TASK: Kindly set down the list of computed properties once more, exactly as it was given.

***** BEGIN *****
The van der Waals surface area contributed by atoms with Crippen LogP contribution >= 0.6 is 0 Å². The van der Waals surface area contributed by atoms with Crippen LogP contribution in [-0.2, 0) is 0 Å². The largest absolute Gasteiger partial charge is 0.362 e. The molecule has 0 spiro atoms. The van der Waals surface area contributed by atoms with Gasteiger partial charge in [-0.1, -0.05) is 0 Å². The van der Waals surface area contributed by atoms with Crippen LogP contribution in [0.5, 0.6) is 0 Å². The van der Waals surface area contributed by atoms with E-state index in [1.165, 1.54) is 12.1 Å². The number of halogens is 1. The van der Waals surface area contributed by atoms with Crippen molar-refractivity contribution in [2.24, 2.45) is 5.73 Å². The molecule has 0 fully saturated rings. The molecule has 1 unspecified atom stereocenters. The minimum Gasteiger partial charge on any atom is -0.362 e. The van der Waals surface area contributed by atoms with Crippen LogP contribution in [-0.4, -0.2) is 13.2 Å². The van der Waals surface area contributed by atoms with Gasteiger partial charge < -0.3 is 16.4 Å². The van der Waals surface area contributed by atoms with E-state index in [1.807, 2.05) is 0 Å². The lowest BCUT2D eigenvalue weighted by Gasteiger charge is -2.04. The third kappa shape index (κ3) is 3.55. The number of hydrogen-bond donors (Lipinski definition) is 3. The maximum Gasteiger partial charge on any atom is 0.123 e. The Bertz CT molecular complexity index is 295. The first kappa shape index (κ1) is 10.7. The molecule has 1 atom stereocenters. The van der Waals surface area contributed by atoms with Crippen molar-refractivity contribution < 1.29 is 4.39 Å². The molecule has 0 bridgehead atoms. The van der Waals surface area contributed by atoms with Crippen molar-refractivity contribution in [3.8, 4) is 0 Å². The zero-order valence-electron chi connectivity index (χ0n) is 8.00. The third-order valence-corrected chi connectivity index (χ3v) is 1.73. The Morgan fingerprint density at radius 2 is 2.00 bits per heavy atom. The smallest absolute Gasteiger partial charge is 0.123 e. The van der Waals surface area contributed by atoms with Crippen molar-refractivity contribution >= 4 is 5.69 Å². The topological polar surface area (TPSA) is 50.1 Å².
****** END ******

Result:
The van der Waals surface area contributed by atoms with Crippen LogP contribution >= 0.6 is 0 Å². The van der Waals surface area contributed by atoms with Crippen LogP contribution in [-0.2, 0) is 0 Å². The largest absolute Gasteiger partial charge is 0.362 e. The molecule has 0 spiro atoms. The van der Waals surface area contributed by atoms with Gasteiger partial charge in [-0.1, -0.05) is 0 Å². The van der Waals surface area contributed by atoms with Crippen LogP contribution in [0.5, 0.6) is 0 Å². The van der Waals surface area contributed by atoms with E-state index in [1.165, 1.54) is 12.1 Å². The number of halogens is 1. The van der Waals surface area contributed by atoms with Crippen molar-refractivity contribution in [2.24, 2.45) is 5.73 Å². The molecule has 0 fully saturated rings. The molecule has 1 unspecified atom stereocenters. The minimum Gasteiger partial charge on any atom is -0.362 e. The van der Waals surface area contributed by atoms with Crippen LogP contribution in [-0.4, -0.2) is 13.2 Å². The van der Waals surface area contributed by atoms with Gasteiger partial charge < -0.3 is 16.4 Å². The van der Waals surface area contributed by atoms with E-state index in [1.807, 2.05) is 0 Å². The lowest BCUT2D eigenvalue weighted by Gasteiger charge is -2.04. The third kappa shape index (κ3) is 3.55. The number of hydrogen-bond donors (Lipinski definition) is 3. The maximum Gasteiger partial charge on any atom is 0.123 e. The Bertz CT molecular complexity index is 295. The first kappa shape index (κ1) is 10.7. The molecule has 1 atom stereocenters. The van der Waals surface area contributed by atoms with Crippen molar-refractivity contribution < 1.29 is 4.39 Å². The molecule has 0 bridgehead atoms. The van der Waals surface area contributed by atoms with Crippen molar-refractivity contribution in [3.8, 4) is 0 Å². The zero-order valence-electron chi connectivity index (χ0n) is 8.00. The third-order valence-corrected chi connectivity index (χ3v) is 1.73. The Morgan fingerprint density at radius 2 is 2.00 bits per heavy atom. The smallest absolute Gasteiger partial charge is 0.123 e. The van der Waals surface area contributed by atoms with Crippen molar-refractivity contribution >= 4 is 5.69 Å². The topological polar surface area (TPSA) is 50.1 Å².